If Christ would have his people love him at all times; If he give no allowance for men to be liars; If he will inhabit in his people, and they in him, at all times, if he will have men taught; If some men’s sins shall be taken off of them, and their state better at last than at first, at all times; If there be some that shall be blessed at all times; Then the Commandments of Christ must be kept at all times: But the former is true, by all those Propositions and Scriptures: Therefore the latter.

Consider, If there were a time wherein men were freed from keeping the Commandments of Christ, then there would be a time wherein they need not believe, nor love the Saints, nor repent, nor children honor their Parents, nor men be tied to dwell with their wives; for all these are Commandments, 1 John 3:23; Acts 17:30; Matt. 15:4; 1 Cor. 7:10. But there is no time wherein men are freed from these things; therefore no time wherein they are freed from keeping Christ’s Commandments.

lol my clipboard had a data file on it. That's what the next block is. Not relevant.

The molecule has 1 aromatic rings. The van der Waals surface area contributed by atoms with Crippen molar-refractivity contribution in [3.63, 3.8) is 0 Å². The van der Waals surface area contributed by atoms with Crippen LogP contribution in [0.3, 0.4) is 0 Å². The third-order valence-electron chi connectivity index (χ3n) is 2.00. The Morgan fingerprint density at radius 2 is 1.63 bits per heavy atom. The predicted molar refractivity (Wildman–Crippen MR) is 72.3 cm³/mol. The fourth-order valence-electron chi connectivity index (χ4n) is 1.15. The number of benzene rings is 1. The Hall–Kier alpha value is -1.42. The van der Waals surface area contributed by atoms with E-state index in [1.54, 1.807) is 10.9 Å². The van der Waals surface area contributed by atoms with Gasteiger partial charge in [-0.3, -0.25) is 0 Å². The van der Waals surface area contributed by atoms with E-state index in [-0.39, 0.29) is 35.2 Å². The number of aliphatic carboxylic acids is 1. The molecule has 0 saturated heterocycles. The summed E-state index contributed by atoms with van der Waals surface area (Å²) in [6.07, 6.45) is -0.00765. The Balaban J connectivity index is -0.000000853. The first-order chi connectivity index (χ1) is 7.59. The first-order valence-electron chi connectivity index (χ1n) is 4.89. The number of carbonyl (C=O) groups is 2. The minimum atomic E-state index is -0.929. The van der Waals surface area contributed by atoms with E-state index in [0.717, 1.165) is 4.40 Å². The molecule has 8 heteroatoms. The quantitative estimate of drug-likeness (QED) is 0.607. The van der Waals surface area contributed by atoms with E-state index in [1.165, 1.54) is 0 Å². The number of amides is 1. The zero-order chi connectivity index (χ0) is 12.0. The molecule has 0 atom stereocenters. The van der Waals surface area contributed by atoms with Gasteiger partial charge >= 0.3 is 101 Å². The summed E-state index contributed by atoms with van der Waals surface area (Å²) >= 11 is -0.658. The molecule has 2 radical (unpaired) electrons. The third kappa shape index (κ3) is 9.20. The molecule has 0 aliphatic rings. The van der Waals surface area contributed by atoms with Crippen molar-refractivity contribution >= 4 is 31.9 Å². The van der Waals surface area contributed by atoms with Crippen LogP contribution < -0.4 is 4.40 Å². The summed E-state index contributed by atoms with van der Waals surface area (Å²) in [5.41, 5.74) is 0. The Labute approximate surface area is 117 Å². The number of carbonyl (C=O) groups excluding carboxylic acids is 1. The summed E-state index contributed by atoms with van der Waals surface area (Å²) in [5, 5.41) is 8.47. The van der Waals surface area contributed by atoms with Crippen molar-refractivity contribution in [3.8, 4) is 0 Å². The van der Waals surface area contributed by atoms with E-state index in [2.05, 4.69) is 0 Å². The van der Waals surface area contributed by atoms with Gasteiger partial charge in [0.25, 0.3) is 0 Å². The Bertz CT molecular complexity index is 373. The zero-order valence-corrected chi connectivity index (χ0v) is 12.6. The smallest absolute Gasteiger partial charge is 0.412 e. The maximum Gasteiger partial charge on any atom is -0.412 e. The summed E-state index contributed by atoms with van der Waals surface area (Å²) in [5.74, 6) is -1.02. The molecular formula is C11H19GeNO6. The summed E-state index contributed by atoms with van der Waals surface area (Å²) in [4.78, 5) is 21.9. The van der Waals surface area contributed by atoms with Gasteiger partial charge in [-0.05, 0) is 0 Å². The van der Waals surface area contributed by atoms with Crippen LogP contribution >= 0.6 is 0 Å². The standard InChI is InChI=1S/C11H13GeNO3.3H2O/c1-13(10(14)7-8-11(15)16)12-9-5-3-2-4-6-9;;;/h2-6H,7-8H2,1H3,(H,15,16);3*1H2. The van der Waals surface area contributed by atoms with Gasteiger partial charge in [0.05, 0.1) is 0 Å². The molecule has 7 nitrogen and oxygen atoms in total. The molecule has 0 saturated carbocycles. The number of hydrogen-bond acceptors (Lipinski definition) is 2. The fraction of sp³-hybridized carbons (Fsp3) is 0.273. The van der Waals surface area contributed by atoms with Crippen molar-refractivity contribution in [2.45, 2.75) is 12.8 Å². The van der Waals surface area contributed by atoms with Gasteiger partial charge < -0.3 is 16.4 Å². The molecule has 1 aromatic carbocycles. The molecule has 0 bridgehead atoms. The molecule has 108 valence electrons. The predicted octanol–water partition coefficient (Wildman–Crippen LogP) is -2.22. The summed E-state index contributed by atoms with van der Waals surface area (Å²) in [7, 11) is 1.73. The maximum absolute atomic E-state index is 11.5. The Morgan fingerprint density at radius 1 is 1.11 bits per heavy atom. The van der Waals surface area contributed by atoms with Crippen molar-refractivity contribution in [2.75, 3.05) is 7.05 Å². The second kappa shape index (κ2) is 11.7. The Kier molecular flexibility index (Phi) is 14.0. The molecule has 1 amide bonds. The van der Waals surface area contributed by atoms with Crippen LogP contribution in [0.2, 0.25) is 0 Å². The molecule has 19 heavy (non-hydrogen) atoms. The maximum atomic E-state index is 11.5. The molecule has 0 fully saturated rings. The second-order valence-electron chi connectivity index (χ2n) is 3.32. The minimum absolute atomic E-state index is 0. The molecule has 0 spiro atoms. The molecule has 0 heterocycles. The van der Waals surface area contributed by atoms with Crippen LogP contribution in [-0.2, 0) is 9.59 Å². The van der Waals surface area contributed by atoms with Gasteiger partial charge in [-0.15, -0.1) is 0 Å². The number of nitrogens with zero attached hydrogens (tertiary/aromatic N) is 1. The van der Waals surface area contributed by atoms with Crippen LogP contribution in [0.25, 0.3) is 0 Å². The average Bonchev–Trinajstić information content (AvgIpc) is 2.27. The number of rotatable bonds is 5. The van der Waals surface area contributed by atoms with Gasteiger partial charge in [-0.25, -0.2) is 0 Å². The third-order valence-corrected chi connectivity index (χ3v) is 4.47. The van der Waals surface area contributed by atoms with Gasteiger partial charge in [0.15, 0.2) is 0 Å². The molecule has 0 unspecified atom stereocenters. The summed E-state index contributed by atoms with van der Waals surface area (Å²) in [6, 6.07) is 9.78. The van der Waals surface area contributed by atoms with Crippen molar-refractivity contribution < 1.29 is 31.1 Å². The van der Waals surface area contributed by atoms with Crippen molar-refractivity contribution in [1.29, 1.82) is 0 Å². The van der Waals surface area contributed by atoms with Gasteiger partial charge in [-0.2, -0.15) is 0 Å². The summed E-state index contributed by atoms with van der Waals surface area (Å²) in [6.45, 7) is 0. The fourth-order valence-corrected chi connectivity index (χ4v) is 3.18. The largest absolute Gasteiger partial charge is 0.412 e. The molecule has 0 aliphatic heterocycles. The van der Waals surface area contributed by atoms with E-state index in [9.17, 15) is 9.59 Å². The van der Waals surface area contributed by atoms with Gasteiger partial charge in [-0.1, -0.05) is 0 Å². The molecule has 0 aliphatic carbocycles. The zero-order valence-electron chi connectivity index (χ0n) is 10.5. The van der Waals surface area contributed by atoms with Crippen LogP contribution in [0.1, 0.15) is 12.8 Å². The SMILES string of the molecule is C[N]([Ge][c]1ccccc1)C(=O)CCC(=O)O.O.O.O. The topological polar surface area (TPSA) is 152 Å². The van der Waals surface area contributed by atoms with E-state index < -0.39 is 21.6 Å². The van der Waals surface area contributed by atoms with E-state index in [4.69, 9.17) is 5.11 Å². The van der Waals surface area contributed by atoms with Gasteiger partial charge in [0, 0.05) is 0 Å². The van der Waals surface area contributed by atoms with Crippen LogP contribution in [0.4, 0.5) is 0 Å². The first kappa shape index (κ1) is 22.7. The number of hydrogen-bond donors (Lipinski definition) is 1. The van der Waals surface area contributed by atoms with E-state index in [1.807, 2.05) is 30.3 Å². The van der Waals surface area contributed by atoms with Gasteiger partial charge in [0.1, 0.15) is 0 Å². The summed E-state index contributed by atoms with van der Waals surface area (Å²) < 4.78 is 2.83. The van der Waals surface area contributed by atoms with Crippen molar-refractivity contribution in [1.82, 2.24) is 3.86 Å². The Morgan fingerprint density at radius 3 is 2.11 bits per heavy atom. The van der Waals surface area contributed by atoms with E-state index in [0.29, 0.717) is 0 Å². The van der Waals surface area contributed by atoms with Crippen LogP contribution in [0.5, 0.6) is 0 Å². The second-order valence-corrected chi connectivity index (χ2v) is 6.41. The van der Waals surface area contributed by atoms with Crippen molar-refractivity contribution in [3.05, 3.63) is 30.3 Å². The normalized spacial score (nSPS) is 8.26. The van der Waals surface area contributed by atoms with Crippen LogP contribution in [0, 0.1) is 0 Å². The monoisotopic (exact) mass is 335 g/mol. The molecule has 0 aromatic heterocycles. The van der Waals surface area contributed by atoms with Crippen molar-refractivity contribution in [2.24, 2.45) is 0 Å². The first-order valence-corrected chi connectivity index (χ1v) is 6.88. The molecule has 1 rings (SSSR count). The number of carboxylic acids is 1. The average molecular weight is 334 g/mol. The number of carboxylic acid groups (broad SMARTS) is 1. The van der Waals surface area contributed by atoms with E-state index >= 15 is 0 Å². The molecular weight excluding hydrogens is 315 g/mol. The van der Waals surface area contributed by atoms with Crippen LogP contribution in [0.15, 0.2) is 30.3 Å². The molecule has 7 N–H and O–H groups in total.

For love commanded [in 1 John 3:23]; does he mean love only in word, or in deed? Does it not take in the whole Law of God, and every Precept under this one term? Did not the great Commandment, Thou shalt love the Lord thy God with all thy heart, etc. take in the particular Precepts, the 1st, 2nd, 3rd, and 4th Commandments of the first Table. And did not the second Commandment, Love thy neighbor, etc., take in the fifth, Honor thy father and mother, and the sixth, Thou shalt not kill, etc. For love will not dishonor them that are to be honored; Love will not kill, nor abuse their bodies, nor rob them of their estates, nor slander them, nor desire their enjoyments from them. Did Christ mean to cut off the particular Precepts, when he said these were the Commandments? And all the Law is fulfilled in one word, Love; did he mean in speaking the word, and talking of it, as many of these men do, are doing it? Sure it takes in love, with all the appurtenances; It takes in as well relieving of a brother’s wants, as to give him fine words, and a humble carriage, and to tell him I love him; for what does it profit else?—Daniel King, 1656.